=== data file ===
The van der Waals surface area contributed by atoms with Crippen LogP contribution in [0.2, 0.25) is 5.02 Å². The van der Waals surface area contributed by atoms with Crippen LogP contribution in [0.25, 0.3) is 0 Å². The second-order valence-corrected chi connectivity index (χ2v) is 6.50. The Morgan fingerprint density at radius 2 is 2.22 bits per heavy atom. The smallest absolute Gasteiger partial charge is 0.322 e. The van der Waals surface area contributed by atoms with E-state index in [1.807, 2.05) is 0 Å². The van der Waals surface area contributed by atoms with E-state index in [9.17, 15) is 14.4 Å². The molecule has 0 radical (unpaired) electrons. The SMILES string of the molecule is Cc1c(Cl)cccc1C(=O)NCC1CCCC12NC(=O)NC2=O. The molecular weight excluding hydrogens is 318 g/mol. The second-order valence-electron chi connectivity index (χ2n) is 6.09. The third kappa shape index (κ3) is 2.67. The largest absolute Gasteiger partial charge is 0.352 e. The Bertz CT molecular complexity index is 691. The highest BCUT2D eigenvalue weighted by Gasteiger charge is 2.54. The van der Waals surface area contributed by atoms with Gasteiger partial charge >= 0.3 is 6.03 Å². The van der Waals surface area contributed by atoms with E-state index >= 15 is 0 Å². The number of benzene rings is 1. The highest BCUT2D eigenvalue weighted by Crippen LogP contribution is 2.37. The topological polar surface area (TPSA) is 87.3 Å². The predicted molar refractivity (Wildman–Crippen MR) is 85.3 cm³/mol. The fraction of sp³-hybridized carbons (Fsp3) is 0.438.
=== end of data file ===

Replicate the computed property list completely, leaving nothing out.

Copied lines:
The van der Waals surface area contributed by atoms with Crippen LogP contribution in [0.2, 0.25) is 5.02 Å². The van der Waals surface area contributed by atoms with Crippen LogP contribution in [0.25, 0.3) is 0 Å². The second-order valence-corrected chi connectivity index (χ2v) is 6.50. The Morgan fingerprint density at radius 2 is 2.22 bits per heavy atom. The smallest absolute Gasteiger partial charge is 0.322 e. The van der Waals surface area contributed by atoms with E-state index in [1.807, 2.05) is 0 Å². The van der Waals surface area contributed by atoms with E-state index in [9.17, 15) is 14.4 Å². The molecule has 0 radical (unpaired) electrons. The SMILES string of the molecule is Cc1c(Cl)cccc1C(=O)NCC1CCCC12NC(=O)NC2=O. The molecular weight excluding hydrogens is 318 g/mol. The second-order valence-electron chi connectivity index (χ2n) is 6.09. The third kappa shape index (κ3) is 2.67. The largest absolute Gasteiger partial charge is 0.352 e. The Bertz CT molecular complexity index is 691. The highest BCUT2D eigenvalue weighted by Gasteiger charge is 2.54. The van der Waals surface area contributed by atoms with Gasteiger partial charge >= 0.3 is 6.03 Å². The van der Waals surface area contributed by atoms with E-state index >= 15 is 0 Å². The number of benzene rings is 1. The highest BCUT2D eigenvalue weighted by Crippen LogP contribution is 2.37. The topological polar surface area (TPSA) is 87.3 Å². The predicted molar refractivity (Wildman–Crippen MR) is 85.3 cm³/mol. The fraction of sp³-hybridized carbons (Fsp3) is 0.438.